quote! {#(#my_named_field_idents), *}
  )
}

fn handle_unnamed_fields(fields: FieldsUnnamed) -> String {
  let my_unnamed_fields_count = fields.unnamed.iter().count();
  format!("a struct with {} unnamed fields", my_unnamed_fields_count)
}

fn handle_unit() -> String {
  format!("a unit struct")
}

And finally, here are the remainder of the functions.

fn gen_description_str_for_enum(my_enum: DataEnum) -> String {
  let my_variant_idents = my_enum.variants.iter().map(|it| &it.ident);
  format!(
    "an enum with these variants: {}",
    quote! {#(#my_variant_idents),*}
  )

fn gen_description_str_for_union(my_union: DataUnion) -> String {
  handle_named_fields(my_union.fields)
}

We actually haven’t generated a token stream yet. We will do that in the next step using quote! macro.

quote! {
  impl #generics #ident #generics #where_clause {
    fn describe(&self) -> String {
      let mut string = String::from(stringify!(#ident));
      string.push_str(" is ");
      string.push_str(#description_str);
      string
    }
  }
}
.into()

The quote! macro is incredibly powerful and it has a lot of smarts built into it which we will see when we implement generics support next.

Better implementation that handles generics #

Here’s an example of what a simple Generics object looks like when generated from struct Point<T> { ... }.

  1. The Generics.params[0] is a TypeParam, which is our T.
  2. It contains a an ident which is the T identifier in our struct Point<T> { ... }.
Generics {
    lt_token: Some(
        Lt,
    ),
    params: [
        Type(
            TypeParam {
                attrs: [],
                ident: Ident {
                    ident: "T",
                    span: #0 bytes(706..707),
                },
                colon_token: None,
                bounds: [],
                eq_token: None,
                default: None,
            },
        ),
    ],
    gt_token: Some(
        Gt,
    ),
    where_clause: None,
}

Here’s a function that we can use to parse this Generics object.

fn parse_generics(generics: &Generics) -> Option<Ident> {
  if let Some(generic_param) = generics.params.first() {
    // https://docs.rs/syn/latest/syn/enum.GenericParam.html
    match generic_param {
      syn::GenericParam::Type(ref param) => Some(param.ident.clone()),
      syn::GenericParam::Lifetime(_) => unimplemented!(),
      syn::GenericParam::Const(_) => unimplemented!(),
    }
  } else {
    None
  }
}

And then we could use this in our procedural macro, like so:

let parsed_generics = parse_generics(&generics);
match parsed_generics {
  Some(ref _generic_ident) => {
    quote! {
      impl <#parsed_generics> #ident <#parsed_generics> {
        fn describe(&self) -> String {
          let mut string = String::from(stringify!(#ident));
          string.push_str(" is ");
          string.push_str(#description);
          string
        }
      }
    }
    .into() // Convert from proc_macro2::TokenStream to TokenStream.
  }
  None => {
    quote! {
      impl #ident  {
        fn describe(&self) -> String {
          let mut string = String::from(stringify!(#ident));
          string.push_str(" is ");
          string.push_str(#description);
          string
        }
      }
    }
    .into() // Convert from proc_macro2::TokenStream to TokenStream.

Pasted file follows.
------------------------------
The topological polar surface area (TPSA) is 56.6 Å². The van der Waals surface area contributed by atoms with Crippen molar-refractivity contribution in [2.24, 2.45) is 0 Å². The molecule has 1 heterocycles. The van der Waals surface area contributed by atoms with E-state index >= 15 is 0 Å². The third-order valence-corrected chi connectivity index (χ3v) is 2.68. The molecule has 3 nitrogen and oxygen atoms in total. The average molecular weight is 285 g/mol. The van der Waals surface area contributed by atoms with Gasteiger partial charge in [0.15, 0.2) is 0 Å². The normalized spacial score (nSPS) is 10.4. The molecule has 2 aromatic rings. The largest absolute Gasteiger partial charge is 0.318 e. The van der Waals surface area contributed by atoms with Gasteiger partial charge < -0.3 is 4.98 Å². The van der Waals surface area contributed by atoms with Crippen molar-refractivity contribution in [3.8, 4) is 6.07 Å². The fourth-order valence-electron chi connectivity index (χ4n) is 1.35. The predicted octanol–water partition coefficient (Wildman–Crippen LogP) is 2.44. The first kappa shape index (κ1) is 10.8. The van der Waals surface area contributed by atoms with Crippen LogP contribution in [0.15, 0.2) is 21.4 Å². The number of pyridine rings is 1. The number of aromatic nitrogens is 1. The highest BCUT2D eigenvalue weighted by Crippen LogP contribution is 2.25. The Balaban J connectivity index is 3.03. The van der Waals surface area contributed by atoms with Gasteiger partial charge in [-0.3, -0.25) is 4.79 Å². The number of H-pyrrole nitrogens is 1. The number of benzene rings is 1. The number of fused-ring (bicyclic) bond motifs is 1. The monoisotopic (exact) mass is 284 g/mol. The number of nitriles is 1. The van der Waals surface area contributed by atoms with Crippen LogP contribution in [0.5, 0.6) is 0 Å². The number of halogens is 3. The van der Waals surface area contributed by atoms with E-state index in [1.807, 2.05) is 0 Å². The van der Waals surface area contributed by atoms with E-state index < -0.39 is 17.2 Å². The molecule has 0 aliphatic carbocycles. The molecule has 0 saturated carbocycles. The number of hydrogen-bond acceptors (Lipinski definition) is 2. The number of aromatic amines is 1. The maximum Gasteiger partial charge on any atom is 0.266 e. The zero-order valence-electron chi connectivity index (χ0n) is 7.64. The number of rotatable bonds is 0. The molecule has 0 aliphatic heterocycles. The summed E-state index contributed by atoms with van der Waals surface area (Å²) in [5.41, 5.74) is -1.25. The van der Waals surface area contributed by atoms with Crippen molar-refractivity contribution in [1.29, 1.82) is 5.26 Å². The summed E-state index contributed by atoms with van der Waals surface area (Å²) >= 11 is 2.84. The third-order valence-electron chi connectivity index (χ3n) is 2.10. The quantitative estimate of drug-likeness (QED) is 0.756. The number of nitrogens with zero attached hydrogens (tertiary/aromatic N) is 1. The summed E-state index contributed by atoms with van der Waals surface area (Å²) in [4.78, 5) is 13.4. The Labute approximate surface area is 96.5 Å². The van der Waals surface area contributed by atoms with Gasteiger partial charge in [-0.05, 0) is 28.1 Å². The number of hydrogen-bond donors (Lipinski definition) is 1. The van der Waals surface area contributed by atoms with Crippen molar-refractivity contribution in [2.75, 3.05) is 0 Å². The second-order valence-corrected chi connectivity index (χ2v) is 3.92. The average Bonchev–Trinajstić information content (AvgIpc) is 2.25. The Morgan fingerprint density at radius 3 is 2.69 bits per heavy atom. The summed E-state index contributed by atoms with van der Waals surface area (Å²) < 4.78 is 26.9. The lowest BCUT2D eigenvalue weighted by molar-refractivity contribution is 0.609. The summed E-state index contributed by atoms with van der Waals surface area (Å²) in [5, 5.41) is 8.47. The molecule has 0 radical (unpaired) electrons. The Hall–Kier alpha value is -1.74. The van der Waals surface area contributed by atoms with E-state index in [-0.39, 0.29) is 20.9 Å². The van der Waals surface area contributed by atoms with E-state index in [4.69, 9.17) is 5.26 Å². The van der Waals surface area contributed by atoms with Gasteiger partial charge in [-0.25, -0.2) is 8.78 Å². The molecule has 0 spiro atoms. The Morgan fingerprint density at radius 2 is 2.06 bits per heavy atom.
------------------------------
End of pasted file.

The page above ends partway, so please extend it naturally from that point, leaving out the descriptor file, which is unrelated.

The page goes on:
}
}

This might provide some insight into how the Generics object itself is structured, but there is no need to do any of this, since quote!() is awesome 🤯.

Using quote! #

Here’s a mental model for using quote!():

  1. If you don’t include the “thing” that you want to see in generated code, then it will be left out.
  2. Conversely, if you want to see it in the generated code, then include it explicitly!

So, to handle generics, where you can have multiple types and where clauses, here’s the simple code 🎉.

pub fn derive_proc_macro_impl(input: TokenStream) -> TokenStream {
  let DeriveInput {
    ident,
    data,
    generics,
    ..
  } = parse_macro_input!(input as DeriveInput);

  let where_clause = &generics.where_clause;

  let description_str = match data {
    Struct(my_struct) => gen_description_str_for_struct(my_struct),
    Enum(my_enum) => gen_description_str_for_enum(my_enum),
    Union(my_union) => gen_description_str_for_union(my_union),
  };

  quote! {
    impl #generics #ident #generics #where_clause {
      fn describe(&self) -> String {
        let mut string = String::from(stringify!(#ident));
        string.push_str(" is ");
        string.push_str(#description_str);
        string
      }
    }
  }
  .into()
}

📜 Here’s the source code for describe.rs from its repo.

Here are some tips and tricks for using quote!():

  1. Sometimes it is easier to start w/ a String or Vec<String> (which you can join() into a String), then parse that into a TokenStream using syn::parse_str(). Then pass that to quote!(). And example is if you wanted to add an arbitrary number of trait bounds to an existing where clause. It is just easier to manipulate the new trait bounds as a String, parse it into a TokenStream, and then use quote!() to add that to the existing where clause. Here’s an example from builder.rs.

    let traits: Vec<&str> = vec!["std::default::Default", "std::fmt::Debug"];
    syn::parse_str::<syn::Type>(&traits.join(" + ")).unwrap();
    
  2. You can also use syn::parse_quote!() to get a TokenStream from a quote!() expression, if it is just easier to generate a quote!() expression instead of using String, etc.
  3. Repeating patterns in quote!() can be tricky to reason about. The best way to get a feel for how it works is to try various things and as soon as you run into some road blocks, think about generating TokenStreams manually, and then passing them to quote!().